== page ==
I think it's a phenomenal microphone. I just modified one myself and it's justifiably a famous mic and it's amazing that they discontinued making it.

The new one is not even comparable to the first one. It's got a really nice smooth high-end to it too, but yet you can get the lows It's really versatile, you can have a lower end if you mount it on a piece of wood. But if you just hold it, it's more of a high-end type of thing. So you can physically change the sound of it without ever touching the EQ in the first place.

Because if you mount it, isn't it picking up the resonation of whatever is touching the wood.

It also picks up everything in a circle, like a dome. What I like to do whenever I do my rough demos at home (I only use a PZM, unless I'm doing drums and multiple things), but first if I'm playing acoustic guitar I always put it on my right knee and then I'm doing vocal and acoustic and just kind of bend my head down and I sing into the mic and it mixes it nicely. There's nothing that's too loud or too quiet. For the drums it's unbelievable. I put it either over and a little bit in front of the tom or the cymbals, like hang it over it or put it right in front of the kick drum and it picks up the whole set. Just one mic on the drums. It sounds fine for demos and in fact I've had really good drum sounds.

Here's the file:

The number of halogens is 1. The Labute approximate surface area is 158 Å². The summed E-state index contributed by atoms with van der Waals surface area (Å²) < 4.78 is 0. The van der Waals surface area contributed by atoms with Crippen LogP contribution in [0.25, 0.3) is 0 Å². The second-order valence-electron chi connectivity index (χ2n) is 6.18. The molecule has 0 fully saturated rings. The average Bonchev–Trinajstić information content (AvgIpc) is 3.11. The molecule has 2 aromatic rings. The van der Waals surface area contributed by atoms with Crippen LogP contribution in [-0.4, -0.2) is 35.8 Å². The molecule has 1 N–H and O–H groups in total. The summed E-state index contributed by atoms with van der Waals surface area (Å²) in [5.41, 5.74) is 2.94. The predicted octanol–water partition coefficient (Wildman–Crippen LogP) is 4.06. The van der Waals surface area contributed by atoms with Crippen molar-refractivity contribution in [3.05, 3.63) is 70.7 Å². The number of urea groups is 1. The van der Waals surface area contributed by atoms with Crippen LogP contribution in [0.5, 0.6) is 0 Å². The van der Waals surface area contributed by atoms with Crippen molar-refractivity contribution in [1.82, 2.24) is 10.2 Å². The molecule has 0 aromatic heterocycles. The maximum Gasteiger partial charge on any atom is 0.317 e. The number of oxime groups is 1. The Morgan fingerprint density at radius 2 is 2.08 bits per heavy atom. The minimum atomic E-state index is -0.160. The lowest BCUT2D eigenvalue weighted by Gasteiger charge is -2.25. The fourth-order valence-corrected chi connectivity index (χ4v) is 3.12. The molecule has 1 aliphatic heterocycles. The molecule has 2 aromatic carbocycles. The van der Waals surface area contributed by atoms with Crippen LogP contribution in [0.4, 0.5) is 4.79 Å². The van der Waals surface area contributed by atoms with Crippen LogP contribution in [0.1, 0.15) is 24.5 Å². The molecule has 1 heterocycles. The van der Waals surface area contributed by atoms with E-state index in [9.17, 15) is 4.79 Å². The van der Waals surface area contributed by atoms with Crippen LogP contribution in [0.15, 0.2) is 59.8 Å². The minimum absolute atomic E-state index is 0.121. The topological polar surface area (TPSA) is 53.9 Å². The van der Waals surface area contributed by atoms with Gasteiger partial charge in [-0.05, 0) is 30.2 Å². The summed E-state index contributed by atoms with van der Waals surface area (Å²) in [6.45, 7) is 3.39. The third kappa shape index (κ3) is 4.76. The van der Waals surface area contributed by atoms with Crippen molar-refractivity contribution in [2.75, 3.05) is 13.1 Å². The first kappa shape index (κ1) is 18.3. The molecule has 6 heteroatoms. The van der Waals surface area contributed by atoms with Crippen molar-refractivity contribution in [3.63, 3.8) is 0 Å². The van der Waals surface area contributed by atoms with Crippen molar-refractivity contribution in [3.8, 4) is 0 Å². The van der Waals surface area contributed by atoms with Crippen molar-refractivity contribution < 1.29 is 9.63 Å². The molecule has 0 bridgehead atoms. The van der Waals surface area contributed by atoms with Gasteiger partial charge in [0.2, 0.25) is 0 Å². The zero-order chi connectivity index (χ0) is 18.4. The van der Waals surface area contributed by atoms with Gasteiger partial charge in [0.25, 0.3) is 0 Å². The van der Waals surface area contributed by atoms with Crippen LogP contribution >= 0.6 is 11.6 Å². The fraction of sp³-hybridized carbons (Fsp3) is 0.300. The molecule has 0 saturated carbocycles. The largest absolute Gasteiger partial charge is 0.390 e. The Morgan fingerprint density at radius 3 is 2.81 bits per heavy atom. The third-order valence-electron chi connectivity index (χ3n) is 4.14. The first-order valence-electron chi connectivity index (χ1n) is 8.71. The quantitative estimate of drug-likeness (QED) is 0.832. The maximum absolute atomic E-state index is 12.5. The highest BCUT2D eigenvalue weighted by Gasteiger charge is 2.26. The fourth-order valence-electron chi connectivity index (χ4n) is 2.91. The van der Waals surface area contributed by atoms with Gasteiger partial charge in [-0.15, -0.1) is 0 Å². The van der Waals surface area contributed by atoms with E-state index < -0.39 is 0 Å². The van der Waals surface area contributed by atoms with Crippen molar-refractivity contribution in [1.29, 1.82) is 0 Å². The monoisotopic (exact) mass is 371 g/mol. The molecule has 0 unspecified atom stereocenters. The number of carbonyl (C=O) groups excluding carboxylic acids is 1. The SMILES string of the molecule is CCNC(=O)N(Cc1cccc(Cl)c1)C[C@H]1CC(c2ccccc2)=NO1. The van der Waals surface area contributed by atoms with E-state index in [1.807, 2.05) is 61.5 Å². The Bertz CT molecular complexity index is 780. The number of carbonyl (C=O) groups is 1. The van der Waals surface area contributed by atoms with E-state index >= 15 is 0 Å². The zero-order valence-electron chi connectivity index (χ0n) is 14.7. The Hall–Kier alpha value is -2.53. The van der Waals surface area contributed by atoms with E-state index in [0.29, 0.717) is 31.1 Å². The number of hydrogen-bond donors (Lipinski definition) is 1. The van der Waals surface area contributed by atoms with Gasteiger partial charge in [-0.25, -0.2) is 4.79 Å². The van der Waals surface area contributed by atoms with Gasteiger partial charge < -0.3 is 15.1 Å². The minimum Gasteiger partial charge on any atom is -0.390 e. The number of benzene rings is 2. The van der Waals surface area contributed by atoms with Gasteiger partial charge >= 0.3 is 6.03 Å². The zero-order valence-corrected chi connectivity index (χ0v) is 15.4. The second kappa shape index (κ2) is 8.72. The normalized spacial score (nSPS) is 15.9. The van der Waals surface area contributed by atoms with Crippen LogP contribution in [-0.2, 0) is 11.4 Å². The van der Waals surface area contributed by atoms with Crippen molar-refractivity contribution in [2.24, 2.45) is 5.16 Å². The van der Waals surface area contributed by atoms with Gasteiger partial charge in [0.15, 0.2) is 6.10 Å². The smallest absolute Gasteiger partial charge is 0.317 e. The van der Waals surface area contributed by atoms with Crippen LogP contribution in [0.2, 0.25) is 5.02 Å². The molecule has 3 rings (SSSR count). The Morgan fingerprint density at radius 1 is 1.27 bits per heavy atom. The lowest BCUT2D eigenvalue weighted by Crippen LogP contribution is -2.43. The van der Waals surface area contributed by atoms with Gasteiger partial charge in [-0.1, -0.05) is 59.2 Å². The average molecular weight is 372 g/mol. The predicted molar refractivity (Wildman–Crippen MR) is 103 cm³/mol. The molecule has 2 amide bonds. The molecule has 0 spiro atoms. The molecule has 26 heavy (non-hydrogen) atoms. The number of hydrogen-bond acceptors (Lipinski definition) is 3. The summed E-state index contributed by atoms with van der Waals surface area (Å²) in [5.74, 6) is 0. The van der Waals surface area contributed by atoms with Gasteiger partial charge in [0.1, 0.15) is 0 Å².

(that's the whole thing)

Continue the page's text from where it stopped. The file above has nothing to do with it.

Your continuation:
Speaking of drums, you played drums on the songs "Return of the Frog Queen" and "Lizard". Did you put down a click? When did you record the drums in the scheme of things?